No Kidding

No Kidding coverNo Kidding: Women Writers on Bypassing Parenthood
Edited by Henriette Mantel
Seal Press
16 April 2013

I knew in high school that I didn’t want kids. Like, I never want them. Ever. I don’t like kids; I don’t like babies; I don’t like diapers and other baby things. I don’t like kids’ toys, and I don’t like stepping on Legos in bare feet in the middle of the night. I don’t even like holding babies, and I could tell you stories about the times I’ve declined to hold someone else’s child (seriously, though—who wants that kind of responsibility?) and then have had that person look at me like I have two heads. Usually, I have to give some excuse that the mother (or, at times, the father) will accept, like, “Oh, no, I couldn’t. I’m getting over a cold, and I don’t want your darling to catch anything from me!” Secretly, though, I don’t want to catch anything from it. Babies fucking terrify me. And kids aren’t much better; they’re just creepy small adults that hang out in elevators and harass adults who are already going off the deep end by saying things like, “Come plaaaaaay with us.” Yeah, no thanks; I’ll take the stairs.

Of course, being a woman and all, I’ve gotten every response from “Oh, you’re too young to really know if you want kids yet; you’ll change your mind when you’re older” to “You’re biological clock will start ticking and then you’ll start nesting” to “But… you’re a woman!” You know, as if that’s some kind of argument for ever having children. I was super excited when the publisher of No Kidding kindly sent me an ebook copy of the book so that I could relate (and commiserate) for myself.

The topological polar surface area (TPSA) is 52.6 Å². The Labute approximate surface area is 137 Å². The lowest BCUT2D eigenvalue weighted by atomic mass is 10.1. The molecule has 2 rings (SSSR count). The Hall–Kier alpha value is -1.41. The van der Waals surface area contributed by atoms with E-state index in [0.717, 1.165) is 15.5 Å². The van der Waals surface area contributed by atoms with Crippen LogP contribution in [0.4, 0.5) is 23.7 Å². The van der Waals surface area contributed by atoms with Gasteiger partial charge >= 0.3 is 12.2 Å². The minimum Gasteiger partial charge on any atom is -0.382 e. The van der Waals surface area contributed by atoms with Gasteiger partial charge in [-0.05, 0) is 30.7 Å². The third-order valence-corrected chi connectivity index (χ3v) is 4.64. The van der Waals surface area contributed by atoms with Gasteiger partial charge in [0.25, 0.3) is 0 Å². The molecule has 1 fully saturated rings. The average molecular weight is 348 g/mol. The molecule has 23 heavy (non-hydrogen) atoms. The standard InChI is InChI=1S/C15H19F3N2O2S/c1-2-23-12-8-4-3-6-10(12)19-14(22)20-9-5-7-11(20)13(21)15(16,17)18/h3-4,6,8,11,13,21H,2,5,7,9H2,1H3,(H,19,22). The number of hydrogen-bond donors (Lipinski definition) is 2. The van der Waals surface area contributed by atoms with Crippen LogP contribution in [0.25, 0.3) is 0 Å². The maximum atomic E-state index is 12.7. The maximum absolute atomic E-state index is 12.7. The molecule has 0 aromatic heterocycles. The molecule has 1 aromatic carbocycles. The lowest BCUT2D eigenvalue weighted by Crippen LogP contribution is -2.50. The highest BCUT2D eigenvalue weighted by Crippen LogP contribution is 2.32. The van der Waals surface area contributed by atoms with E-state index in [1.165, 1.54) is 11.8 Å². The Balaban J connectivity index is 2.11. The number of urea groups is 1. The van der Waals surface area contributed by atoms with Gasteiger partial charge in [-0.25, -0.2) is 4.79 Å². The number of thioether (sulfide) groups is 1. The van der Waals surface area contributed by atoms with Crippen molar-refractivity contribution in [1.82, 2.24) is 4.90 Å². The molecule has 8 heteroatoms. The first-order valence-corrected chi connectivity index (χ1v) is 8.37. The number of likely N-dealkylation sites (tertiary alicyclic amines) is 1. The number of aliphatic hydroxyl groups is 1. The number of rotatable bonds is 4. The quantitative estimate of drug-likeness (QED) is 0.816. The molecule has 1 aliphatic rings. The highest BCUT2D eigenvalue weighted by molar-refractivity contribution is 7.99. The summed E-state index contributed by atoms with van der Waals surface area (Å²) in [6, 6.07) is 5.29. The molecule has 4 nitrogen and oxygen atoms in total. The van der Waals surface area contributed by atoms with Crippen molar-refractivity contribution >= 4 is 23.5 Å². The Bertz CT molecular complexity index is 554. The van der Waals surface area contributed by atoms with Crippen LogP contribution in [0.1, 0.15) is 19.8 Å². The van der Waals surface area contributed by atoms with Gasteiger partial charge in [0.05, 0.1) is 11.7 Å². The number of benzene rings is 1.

Each essay is—by turns—funny, poignant, and inspirational. Many of the writers knew from the get-go that they would never have children; some of them kept expecting it would happen at “the right time” and “the right time” never came. Some of the women wanted children and then, they decided, they wanted other life-goals more. Sometimes, it turns out, having kids just isn’t on a woman’s bucket list. One essay suggested that “the generative impulse could be expressed in other ways, such as passing ideas on to the younger generation through teaching, writing, or inspiring by example… Some days I feel like the harder choice is not to have a kid” (italics in the original).

Another women wrote in her essay, “I’d finally learned the secret to get people to stop insisting, ‘You’ll eventually want kids.’ I just had to lie about it.” Instead, she began to tearfully admit that she wasn’t able to have children, the other person (or people) would say something like, “Oh, I’m so sorry!” and that would thankfully be the end of it. She was surprised to learn that many of the men she date just couldn’t (or wouldn’t) believe she didn’t want kids. They’d even argue with her about it. (Really? What happened to bodily autonomy, right?)

I really enjoyed reading No Kidding, and I recommend it to any woman who doesn’t want children. And, I recommend it as a gift for anyone else who thinks that you just have to want children and that you really haven’t made up your mind yet. No Kidding doesn’t tell you not to have kids if you want them, but it will help you feel less alone in the wide world of procreation if you don’t.

DISCLAIMER: I received an ebook copy of No Kidding free from Seal Press. The opinions I have expressed are my own.

Viannah E. Duncan

Viannah E. Duncan is a writer and activist hailing originally from Los Angeles. She lives outside of Baltimore, Maryland, and holds an MFA in Creative Writing from Wilkes University. She has a cat, Cleo.

One thought on “No Kidding

  • Monday, 01 July 2013 at 12:34:45

    I was also born without a biological clock.


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